Living in a postmodern world
The word 'modern' describes the movement of society towards a better and more civilised world characterised by progress, truth, certainty, socialf reedom and the presence of pure facts. Postmodernism is a rejection of that idea, saying nothing is certain except that change occurs.
Most people agree that it describes a number of recent aspcts of modern culture linked to capitalism and technological advances:
- We have a cultural pick and mix, we choose ideas, products and also clothing from a variety of sources
- Image and impression management are very important
- We interact with highly developed technologies, they change regularly
- We take spiritual and cultural ideas from a variety of sources
- We tend to be individualistic and look after our own and ourselves
- We're far more concerned with consumerism and labels, than with making things
- We're absorbed in virtual worlds on TV and through computer games
- Society is unpredictable
- We live in information-rich societies
Postmodern research suggests researchers should be looking for different identitise and voices, methods should be varied, different media used to present findings.
Knowledge and Culture
Teachers and educators are biased. They construct knowledge, therefore the creation of knowledge is an active process. The knowledge of one generation of people may be incorrect in another. The construction of knowledge is known as discourse.
According to postmodernists, the functionalist goal of unifying society leads to oppression and persecution because a unfieid society is based on one dominant point of view. Knowledge and cultural belief entirely relative and dependent on your beliefs, but impsoing your views on another isn't acceptable. Children from minority ethnic groups have the right to assert their own cultural identity against modern British culture.
Societal values and understanding
Given that all truth is relative and personal, it's expected that teachers offer their own values or social agendas. Schools should be offering children access to a variety of opinions. Important cultural values should include a tolerance of diversity, emotional intelligence and creativity. Children need to learn quickly that schools are not value free.
Each indiviudal is a personal construct. We're all engaged in an active process of developing an identity. A person changes in each situation. The role of education is to help indiviudals decide who they want to be and to empower them in order to achieve their own personal goals.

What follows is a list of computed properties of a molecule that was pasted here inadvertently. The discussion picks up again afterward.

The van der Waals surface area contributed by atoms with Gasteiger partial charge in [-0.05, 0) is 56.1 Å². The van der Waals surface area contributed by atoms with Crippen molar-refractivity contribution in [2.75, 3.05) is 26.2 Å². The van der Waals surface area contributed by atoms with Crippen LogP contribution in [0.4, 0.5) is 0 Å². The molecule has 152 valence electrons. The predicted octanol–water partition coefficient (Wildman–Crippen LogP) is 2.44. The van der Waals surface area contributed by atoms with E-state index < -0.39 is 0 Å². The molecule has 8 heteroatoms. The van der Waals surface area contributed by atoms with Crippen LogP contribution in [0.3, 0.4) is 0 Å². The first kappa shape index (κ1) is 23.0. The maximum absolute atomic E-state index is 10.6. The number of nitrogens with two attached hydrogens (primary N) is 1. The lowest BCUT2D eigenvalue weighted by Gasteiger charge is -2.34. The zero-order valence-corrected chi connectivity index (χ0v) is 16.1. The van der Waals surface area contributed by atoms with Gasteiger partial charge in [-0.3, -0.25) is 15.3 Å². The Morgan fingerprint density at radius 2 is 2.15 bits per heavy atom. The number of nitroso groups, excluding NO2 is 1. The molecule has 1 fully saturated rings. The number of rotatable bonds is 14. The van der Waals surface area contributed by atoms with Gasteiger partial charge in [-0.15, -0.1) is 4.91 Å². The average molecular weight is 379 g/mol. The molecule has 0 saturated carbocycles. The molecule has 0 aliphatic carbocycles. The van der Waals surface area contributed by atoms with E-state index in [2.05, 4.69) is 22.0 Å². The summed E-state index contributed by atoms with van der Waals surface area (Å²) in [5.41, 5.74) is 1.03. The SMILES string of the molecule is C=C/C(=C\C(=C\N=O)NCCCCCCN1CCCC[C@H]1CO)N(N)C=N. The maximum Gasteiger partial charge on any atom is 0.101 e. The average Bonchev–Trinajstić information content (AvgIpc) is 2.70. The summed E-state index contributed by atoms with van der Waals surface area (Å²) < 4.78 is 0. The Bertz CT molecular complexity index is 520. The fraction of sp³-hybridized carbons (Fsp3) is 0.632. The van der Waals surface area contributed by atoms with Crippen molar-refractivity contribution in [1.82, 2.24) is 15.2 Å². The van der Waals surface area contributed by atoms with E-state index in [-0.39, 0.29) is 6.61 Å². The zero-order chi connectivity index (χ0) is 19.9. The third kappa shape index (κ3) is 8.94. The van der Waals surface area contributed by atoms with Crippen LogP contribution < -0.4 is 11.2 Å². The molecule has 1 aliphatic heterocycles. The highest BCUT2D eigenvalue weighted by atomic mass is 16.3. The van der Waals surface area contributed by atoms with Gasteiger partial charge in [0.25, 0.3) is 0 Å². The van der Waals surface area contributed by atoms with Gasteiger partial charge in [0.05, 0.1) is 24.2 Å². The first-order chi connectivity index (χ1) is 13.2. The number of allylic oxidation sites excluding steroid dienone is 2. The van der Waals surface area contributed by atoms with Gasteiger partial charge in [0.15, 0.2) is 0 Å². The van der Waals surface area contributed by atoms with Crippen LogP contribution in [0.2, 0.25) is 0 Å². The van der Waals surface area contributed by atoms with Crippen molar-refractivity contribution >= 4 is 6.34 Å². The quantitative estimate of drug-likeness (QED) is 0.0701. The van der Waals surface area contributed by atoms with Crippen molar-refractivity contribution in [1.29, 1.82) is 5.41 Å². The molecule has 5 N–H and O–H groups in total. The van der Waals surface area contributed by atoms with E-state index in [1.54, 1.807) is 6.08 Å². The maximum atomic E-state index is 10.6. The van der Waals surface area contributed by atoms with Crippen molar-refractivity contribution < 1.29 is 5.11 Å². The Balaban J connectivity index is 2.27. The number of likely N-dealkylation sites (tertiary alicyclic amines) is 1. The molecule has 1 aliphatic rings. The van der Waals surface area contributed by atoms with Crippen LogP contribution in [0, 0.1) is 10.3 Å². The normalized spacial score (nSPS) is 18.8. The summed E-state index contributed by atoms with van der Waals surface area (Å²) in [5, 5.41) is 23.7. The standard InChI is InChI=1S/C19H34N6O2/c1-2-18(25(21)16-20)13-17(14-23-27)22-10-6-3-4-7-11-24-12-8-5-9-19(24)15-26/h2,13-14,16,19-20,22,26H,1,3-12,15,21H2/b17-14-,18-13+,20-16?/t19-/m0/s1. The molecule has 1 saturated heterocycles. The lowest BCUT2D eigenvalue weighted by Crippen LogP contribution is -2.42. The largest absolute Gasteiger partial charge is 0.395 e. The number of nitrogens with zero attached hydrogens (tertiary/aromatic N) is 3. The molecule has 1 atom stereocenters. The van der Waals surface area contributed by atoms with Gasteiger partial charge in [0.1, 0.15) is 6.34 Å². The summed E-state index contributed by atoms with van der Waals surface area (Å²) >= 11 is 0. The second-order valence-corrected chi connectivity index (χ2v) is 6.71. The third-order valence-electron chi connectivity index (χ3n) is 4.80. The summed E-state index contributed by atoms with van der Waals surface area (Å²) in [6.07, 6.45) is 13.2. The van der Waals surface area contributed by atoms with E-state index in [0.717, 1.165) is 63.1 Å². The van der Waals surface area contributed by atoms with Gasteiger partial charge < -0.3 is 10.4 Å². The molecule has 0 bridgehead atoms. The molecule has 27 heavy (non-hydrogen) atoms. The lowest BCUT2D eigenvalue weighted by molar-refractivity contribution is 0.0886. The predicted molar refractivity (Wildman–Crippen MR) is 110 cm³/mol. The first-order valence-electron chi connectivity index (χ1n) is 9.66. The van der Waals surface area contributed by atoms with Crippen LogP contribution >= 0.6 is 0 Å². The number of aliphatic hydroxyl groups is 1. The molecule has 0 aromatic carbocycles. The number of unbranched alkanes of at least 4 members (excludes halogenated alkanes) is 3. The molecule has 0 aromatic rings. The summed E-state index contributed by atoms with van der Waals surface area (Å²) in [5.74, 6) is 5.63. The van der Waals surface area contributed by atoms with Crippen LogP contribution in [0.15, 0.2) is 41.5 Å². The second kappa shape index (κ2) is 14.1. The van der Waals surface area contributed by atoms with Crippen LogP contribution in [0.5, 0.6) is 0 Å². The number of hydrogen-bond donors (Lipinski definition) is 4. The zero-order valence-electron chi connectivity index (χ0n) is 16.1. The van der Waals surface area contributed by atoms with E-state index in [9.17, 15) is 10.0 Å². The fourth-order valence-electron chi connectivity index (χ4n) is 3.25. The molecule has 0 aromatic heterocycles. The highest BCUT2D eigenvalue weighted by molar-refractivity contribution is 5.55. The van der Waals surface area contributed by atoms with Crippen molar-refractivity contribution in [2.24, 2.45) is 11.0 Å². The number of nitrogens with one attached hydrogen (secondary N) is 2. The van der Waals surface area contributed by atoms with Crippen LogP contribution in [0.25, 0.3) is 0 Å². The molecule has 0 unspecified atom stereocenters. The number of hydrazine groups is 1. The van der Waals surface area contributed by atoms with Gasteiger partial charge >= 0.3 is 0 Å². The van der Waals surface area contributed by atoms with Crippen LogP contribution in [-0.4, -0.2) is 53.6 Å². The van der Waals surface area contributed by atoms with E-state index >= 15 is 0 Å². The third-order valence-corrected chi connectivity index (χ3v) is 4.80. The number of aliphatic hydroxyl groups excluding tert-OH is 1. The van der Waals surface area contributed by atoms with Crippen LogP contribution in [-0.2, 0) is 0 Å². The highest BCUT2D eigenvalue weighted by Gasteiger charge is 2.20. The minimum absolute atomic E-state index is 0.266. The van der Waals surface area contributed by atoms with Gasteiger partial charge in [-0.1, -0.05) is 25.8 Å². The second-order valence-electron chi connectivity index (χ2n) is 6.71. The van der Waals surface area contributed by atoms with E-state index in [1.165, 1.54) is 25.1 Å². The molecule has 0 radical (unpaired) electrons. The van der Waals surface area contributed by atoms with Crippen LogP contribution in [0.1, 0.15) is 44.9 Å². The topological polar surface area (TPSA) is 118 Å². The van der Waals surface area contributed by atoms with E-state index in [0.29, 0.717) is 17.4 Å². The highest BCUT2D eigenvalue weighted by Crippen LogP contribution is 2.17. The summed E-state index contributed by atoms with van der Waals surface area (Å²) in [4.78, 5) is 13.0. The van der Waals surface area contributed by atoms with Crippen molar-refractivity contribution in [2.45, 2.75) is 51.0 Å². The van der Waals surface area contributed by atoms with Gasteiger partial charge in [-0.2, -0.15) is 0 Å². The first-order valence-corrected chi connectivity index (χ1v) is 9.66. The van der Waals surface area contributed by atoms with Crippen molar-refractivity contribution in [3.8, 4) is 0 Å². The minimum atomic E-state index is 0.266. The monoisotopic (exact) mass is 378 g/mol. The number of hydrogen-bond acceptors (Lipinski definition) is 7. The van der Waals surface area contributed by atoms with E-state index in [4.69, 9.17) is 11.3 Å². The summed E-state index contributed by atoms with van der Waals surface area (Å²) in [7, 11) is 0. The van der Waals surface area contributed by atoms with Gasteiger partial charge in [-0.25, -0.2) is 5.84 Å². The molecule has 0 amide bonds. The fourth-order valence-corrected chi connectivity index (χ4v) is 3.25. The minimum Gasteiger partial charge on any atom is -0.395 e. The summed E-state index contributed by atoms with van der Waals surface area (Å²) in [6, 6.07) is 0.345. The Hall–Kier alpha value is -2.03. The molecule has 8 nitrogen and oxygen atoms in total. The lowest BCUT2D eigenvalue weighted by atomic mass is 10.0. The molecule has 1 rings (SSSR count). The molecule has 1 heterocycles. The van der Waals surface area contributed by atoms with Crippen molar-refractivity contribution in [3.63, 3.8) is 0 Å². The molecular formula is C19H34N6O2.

Critics of postmodernist
- Chomsky argues that postmodernism offers no factual or empirical evidence to support it. It makes it difficult to actually use the theory to support action.
- It understands social diversity.
- No explanation in postmodernism, it simply describes.
- Dawkins suggests it's empty of meaning, using complxe language to obscure its emptiness.
Modernists believe that teachers pass on knowledge to children, whereas, postmodernisms believe teachers and childrens construct knowledge together. Modernists say culture is something children learn in school, children from ethnic minorities need to be taught dominant culture. Postmodernists argue that all cultures are of equal value so children from ethnic minorities should be taught to question Western culture and explore their own. Modernists say teachers should train children in social values such as truth and science, whereas postmodernists say values depend on culture, there's no universal vaues everyone agrees with.
Postmodernists involves a pick and mix approach. People take ideas from a variety of different belief systems, combing them to make something new and different. It could be argued that the variety of schools and the breakdown of a single state education system is an example of postmodernism in operation in education policymaking.
Marxists and postmodernists
Marxists have been critical of the influence of postmodernism on educational theory and practice. They say that it assumes that the social world is fragmented, all problems are local ones, it's encouraging researchers and policymakers to overlook structural issues that divide society. Marxists suggest postmodernists can't offer a clear education policy direction for government, they make no suggestions about how to improve the experience of education for young people.
Marxists are clearly more concerned with issues of class and power than other inequalities in education. Hill et al claimed that some schools are actively making teacher and support staff union members redundant, targeting them when they're critical of edcuation policy.
They also make specific criticisms of current education policy based on statistical data, showing class to be the most significant factor in attainment at GCSE and acceptance to university. They suggest postmodernist education policy means individual schools are targeted and expected to improve rather than problems of inequality in society being addressed.